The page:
What’s the Big Deal about The Assumption of Mary?

What IT’S NOT and What IT IS

The word “assumption” can have different meanings. One meaning of the word “assumption” is “to guess” or “to presume”. This is NOT the meaning of “assumption” when we refer to Mary’s Assumption: when we talk about Mary’s Assumption into Heaven, we’re not saying that we’re “guessing” or “presuming” that Mary is in heaven. (SPOILER ALERT: We DO believe that Mary is in heaven, body and soul).

Another meaning for the word “assumption” is about going up in location or position. For example, we can talk of someone “assuming a position of greater responsibility” or “assuming great heights or a mountain”. In terms of Mary’s Assumption, this is the meaning of the word “assumption” that we use when referring to Mary’s body and soul going up into heaven.

The Difference between Jesus’ ASCENSION and Mary’s ASSUMPTION 

There is a similarity between Jesus’ Ascension and Mary’s Assumption in that, in each case, we are talking about their physical bodies going up into heaven but that’s pretty much where the similarities lie. The BIG Difference is in HOW they went up into heaven and that’s why we use a different word for each in their own case. We use “Ascension” for Jesus to indicate that He (as God) went into heaven of His own power as compared to “Assumption” for Mary to indicate that she was taken up into heaven by God’s power. In a sense, another similarity between Jesus’ Ascension and Mary’s Assumption is that they are both in heaven due to God’s power: Jesus (as God) through His own power and Mary through God’s power – Mary could not have gone to heaven by any power of her own.

Have Christians always believed in the Assumption?

From the earliest centuries, there has been a strong tradition in the Christian Church that Mary was taken up body and soul into heaven. The earliest written reference to the Assumption of Mary dates back to the 400’s and we see other references to the belief in the Assumption in churches named after it, the celebration of an annual feast day and its inclusion among the Mysteries of the Rosary. The Assumption was never greatly disputed or questioned for over a thousand years until the Protestant Reformation when the Protestant Reformers started to question a number of beliefs because they were not explicitly mentioned in the Bible. However, the Catholic Church and other Churches continued on maintaining belief in the Assumption of Mary.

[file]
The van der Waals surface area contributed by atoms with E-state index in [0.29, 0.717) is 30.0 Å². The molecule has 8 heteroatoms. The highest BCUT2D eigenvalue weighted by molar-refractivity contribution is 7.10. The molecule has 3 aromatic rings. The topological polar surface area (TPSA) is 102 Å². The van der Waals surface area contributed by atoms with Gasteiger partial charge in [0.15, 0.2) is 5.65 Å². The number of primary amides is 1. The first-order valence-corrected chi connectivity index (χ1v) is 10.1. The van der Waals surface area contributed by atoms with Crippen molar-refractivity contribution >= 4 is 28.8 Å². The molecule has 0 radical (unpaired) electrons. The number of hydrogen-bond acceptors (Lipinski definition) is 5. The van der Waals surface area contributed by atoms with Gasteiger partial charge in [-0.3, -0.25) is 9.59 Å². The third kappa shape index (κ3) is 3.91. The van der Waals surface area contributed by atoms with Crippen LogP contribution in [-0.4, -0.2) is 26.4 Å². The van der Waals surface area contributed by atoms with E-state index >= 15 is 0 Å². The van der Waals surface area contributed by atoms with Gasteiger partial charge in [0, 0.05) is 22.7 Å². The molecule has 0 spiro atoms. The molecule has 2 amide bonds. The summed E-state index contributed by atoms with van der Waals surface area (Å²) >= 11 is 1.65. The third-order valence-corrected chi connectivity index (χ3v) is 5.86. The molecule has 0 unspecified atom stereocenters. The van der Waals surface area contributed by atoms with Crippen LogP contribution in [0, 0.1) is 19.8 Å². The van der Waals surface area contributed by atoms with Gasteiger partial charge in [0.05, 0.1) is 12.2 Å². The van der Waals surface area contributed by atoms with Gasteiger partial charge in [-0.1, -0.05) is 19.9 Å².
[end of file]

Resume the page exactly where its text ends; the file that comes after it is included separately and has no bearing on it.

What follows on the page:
What happened to the belief in the Assumption in 1950 and Why?

In 1950, Pope Pius XII declared the Assumption of Mary as an official teaching of the Church which was a major development in the belief in the Assumption of Mary. Shortly after the end of World War II (which was a few years before 1950), Pope Pius XII looked into the possibility of making this official declaration as, among other things, a message the Church could give to the world amid the aftermath of the terrible destruction that World War II had brought onto the whole world. Part of the meaning of the Assumption of Mary is a message of hope and restoration amid the despair and pessimism in the world: that, especially when life is bleak, there is still much more to life both in the next life as well as in this life.

What else does the Assumption mean for each of us?

Whenever the Church teaches something about Mary in some way says something about us as well. In the case of Mary’s Assumption, it refers to us sharing in the same destiny as Mary: that God’s plan is for the saved to be in heaven not only in soul but in body as well. At the moment, our souls and bodies are separated at death but our souls and bodies will be reunited in a resurrected form in The Resurrection on The Last Day. We profess our belief in this at the end of the Creed when we say that we believe in “the resurrection of the body and life everlasting”. The Assumption of Mary links us with this belief: Mary has experienced it and God wants us to experience the same thing too.

There’s more that could be said on The Assumption of Mary as well as to celebrate about it. Apart from every Sunday, there are only two other days that we need to be at Mass and they are Christmas Day (December 25th) and Assumption Day (August 15th). So, on August 15, we need to be at Mass not just to fulfill an obligation but to be strengthened in the hope that we may share in the same glory Mary now enjoys in heaven, in body as well as in soul.